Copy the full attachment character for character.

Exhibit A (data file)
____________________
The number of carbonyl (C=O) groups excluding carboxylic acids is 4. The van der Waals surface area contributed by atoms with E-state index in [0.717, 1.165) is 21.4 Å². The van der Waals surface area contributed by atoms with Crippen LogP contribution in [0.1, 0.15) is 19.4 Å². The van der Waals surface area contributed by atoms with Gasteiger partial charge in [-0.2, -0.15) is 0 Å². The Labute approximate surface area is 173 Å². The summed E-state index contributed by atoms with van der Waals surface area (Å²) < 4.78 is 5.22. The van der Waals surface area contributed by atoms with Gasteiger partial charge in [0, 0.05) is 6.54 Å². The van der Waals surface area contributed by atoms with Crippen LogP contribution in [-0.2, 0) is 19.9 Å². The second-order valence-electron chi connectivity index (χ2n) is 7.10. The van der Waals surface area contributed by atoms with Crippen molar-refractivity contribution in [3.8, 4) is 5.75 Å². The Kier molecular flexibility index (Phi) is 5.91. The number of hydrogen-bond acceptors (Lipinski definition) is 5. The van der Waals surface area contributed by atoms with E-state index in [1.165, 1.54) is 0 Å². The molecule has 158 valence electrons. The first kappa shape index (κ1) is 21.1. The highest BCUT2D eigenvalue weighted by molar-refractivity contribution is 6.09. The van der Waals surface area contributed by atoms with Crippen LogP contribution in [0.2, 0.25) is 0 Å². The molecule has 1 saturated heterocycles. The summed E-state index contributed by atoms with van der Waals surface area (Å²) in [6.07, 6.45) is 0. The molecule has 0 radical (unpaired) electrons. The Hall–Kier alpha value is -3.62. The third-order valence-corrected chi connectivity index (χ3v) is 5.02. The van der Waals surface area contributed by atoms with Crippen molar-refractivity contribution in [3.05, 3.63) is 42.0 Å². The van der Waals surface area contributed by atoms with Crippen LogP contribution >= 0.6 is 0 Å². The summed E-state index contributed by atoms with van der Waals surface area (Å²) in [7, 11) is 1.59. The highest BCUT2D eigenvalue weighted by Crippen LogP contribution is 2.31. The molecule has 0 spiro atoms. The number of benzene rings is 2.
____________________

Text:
The number of carbonyl (C=O) groups excluding carboxylic acids is 4. The van der Waals surface area contributed by atoms with E-state index in [0.717, 1.165) is 21.4 Å². The van der Waals surface area contributed by atoms with Crippen LogP contribution in [0.1, 0.15) is 19.4 Å². The van der Waals surface area contributed by atoms with Gasteiger partial charge in [-0.2, -0.15) is 0 Å². The Labute approximate surface area is 173 Å². The summed E-state index contributed by atoms with van der Waals surface area (Å²) < 4.78 is 5.22. The van der Waals surface area contributed by atoms with Gasteiger partial charge in [0, 0.05) is 6.54 Å². The van der Waals surface area contributed by atoms with Crippen LogP contribution in [-0.2, 0) is 19.9 Å². The second-order valence-electron chi connectivity index (χ2n) is 7.10. The van der Waals surface area contributed by atoms with Crippen molar-refractivity contribution in [3.8, 4) is 5.75 Å². The Kier molecular flexibility index (Phi) is 5.91. The number of hydrogen-bond acceptors (Lipinski definition) is 5. The van der Waals surface area contributed by atoms with E-state index in [1.165, 1.54) is 0 Å². The molecule has 158 valence electrons. The first kappa shape index (κ1) is 21.1. The highest BCUT2D eigenvalue weighted by molar-refractivity contribution is 6.09. The van der Waals surface area contributed by atoms with Crippen LogP contribution in [0.2, 0.25) is 0 Å². The molecule has 1 saturated heterocycles. The summed E-state index contributed by atoms with van der Waals surface area (Å²) in [6.07, 6.45) is 0. The molecule has 0 radical (unpaired) electrons. The Hall–Kier alpha value is -3.62. The third-order valence-corrected chi connectivity index (χ3v) is 5.02. The van der Waals surface area contributed by atoms with Crippen molar-refractivity contribution in [3.05, 3.63) is 42.0 Å². The van der Waals surface area contributed by atoms with Crippen LogP contribution >= 0.6 is 0 Å². The summed E-state index contributed by atoms with van der Waals surface area (Å²) in [7, 11) is 1.59. The highest BCUT2D eigenvalue weighted by Crippen LogP contribution is 2.31. The molecule has 0 spiro atoms. The number of benzene rings is 2.